Green Card By Marriage: Are Online Marriages a Good Idea?

Embark on with us as we delve into a topic causing quite a stir—the intersection of online marriages and the green card by marriage application process.

Is this a smart move for your spouse's green card journey? Understanding the dynamics of online unions becomes paramount in the ever-evolving immigration landscape. We shed light on the complexities of obtaining a green card based on marriage and weigh the pros and cons of venturing into online matrimony. 

But that's not all—we've got a special bonus for you from expert immigration attorneys. Our guide and FAQs on green cards through marriage are your best guide to ensure smooth sailing through the essential documents. Let's get started!

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Why Online Marriages?: A Contemporary Twist

In today's digital age, people are increasingly getting into online marriages. Whether it's Utah's incredible way of doing things or other places trying it out, the idea of a virtual marriage is catching on. There are good and not-so-good sides to it. Let's break them down!


  • Cost Savings: Online marriages may save on travel expenses.
  • Convenience: You can complete the process remotely.


  • Legal Complexities: Online marriages with foreign nationals may lead to legal complications.
  • Immigration Recognition: They may not be recognized for immigration purposes.
  • Consummation Requirement: A physical meeting is necessary, adding complexity to the process.

The Green Card By Marriage Landscape

When you're considering getting a green card through marriage, it's essential to know the basics. A marriage-based green card is a special way for spouses of US citizens or permanent residents to become permanent residents. 

It all comes down to the real-deal marriage connection between the one asking for it (the petitioner) and the one getting it (the beneficiary).

Green Card By Marriage Status Explained:

A marriage-based green card allows your spouse, whether a US citizen or green card holder, to live and work anywhere and live in the United States. Your spouse can maintain "permanent resident" green card status until they become eligible to apply for US citizenship, typically after three years.

Green Card By Marriage: Are Online Marriages a Good Idea?

Guide: Green Card By Marriage Documents Checklist

Let's arm you with our ultimate guide to the green card by marriage documents checklist. Below is your secret weapon to kick-start the application process. Let's break down the documents needed to apply for a green card through marriage!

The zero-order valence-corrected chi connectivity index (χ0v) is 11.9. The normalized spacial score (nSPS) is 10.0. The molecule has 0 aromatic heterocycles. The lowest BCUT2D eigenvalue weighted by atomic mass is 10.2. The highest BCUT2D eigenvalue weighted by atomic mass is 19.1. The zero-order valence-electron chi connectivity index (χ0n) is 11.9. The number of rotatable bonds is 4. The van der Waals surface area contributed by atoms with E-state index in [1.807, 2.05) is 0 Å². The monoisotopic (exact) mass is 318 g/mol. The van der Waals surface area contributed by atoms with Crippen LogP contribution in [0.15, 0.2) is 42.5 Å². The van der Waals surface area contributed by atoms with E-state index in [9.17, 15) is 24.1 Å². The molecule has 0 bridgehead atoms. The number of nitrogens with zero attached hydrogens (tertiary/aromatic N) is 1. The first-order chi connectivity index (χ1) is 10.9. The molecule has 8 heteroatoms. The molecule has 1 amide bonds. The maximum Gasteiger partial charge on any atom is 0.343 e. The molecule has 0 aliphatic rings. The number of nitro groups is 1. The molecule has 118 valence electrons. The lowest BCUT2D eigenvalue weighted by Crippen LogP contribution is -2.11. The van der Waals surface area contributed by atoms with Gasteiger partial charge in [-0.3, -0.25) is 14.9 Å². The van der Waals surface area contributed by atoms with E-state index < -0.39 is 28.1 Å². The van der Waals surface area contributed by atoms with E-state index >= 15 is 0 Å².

1. List of Required Forms to File for Green Card Based on Marriage

  • (I-130) Petition for Alien Relative.
  • Supplemental Information for Spouse Beneficiary (I-130A).
  • Affidavit of Support (I-864).
  • Application to Register Permanent Residence or Adjust Status (I-485).
  • (I-765) Application for Employment Authorization.
  • Application for Travel Document (I-131).
  • Medical Report and Vaccinations (I-693).

2. Supporting Documents for Green Card By Marriage:

  • Proof of your marriage and relationship: Proof of your wedding and relationship includes items like joint accounts, shared residence evidence, photos, statements about your relationship, messages/screenshots, social media posts, phone records, and gift receipts.
  • Financial documents: Documents that show your money, like tax papers and bank statements. 
  • Civil documents: Legal papers, like birth or marriage certificates, prove who you are

3. Your Spousal Green Card Document Checklist for Adjustment of Status Application:

  • Marriage certificate (for both you and your partner).
  • Certificate of Naturalization (if you're a US Citizen), your US birth certificate, or US passport bio page.
  • Your green card (for legal permanent residents)
  • Your partner's birth certificate
  • Include the bio page of your partner's expired and current passports.
  • H-1B, DACA, TPS nonimmigrant approvals, and U.S. visa.
  • Divorce certificates for you and your partner's previous spouses.
  • Your partner's criminal records (if applicable)